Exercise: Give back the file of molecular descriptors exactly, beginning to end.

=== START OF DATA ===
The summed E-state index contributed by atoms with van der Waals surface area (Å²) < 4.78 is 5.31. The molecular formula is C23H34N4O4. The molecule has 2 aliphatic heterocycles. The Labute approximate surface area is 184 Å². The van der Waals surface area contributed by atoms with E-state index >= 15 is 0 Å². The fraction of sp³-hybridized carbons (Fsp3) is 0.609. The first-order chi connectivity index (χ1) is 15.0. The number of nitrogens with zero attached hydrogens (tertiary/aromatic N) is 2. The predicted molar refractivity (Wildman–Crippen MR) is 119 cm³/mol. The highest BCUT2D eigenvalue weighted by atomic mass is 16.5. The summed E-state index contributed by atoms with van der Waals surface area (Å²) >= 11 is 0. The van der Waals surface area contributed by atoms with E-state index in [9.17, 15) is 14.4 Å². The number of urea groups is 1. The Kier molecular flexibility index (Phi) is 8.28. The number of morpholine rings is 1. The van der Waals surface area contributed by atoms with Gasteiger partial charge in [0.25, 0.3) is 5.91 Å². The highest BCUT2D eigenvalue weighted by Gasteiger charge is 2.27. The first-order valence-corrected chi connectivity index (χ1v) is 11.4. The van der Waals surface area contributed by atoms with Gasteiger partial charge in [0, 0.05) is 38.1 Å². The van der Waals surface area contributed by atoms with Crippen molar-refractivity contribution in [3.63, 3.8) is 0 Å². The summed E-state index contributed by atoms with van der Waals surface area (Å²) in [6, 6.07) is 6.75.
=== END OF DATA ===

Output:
The summed E-state index contributed by atoms with van der Waals surface area (Å²) < 4.78 is 5.31. The molecular formula is C23H34N4O4. The molecule has 2 aliphatic heterocycles. The Labute approximate surface area is 184 Å². The van der Waals surface area contributed by atoms with E-state index >= 15 is 0 Å². The fraction of sp³-hybridized carbons (Fsp3) is 0.609. The first-order chi connectivity index (χ1) is 15.0. The number of nitrogens with zero attached hydrogens (tertiary/aromatic N) is 2. The predicted molar refractivity (Wildman–Crippen MR) is 119 cm³/mol. The highest BCUT2D eigenvalue weighted by atomic mass is 16.5. The summed E-state index contributed by atoms with van der Waals surface area (Å²) >= 11 is 0. The van der Waals surface area contributed by atoms with E-state index in [9.17, 15) is 14.4 Å². The number of urea groups is 1. The Kier molecular flexibility index (Phi) is 8.28. The number of morpholine rings is 1. The van der Waals surface area contributed by atoms with Gasteiger partial charge in [0.25, 0.3) is 5.91 Å². The highest BCUT2D eigenvalue weighted by Gasteiger charge is 2.27. The first-order valence-corrected chi connectivity index (χ1v) is 11.4. The van der Waals surface area contributed by atoms with Gasteiger partial charge in [0, 0.05) is 38.1 Å². The van der Waals surface area contributed by atoms with Crippen molar-refractivity contribution in [3.63, 3.8) is 0 Å². The summed E-state index contributed by atoms with van der Waals surface area (Å²) in [6, 6.07) is 6.75.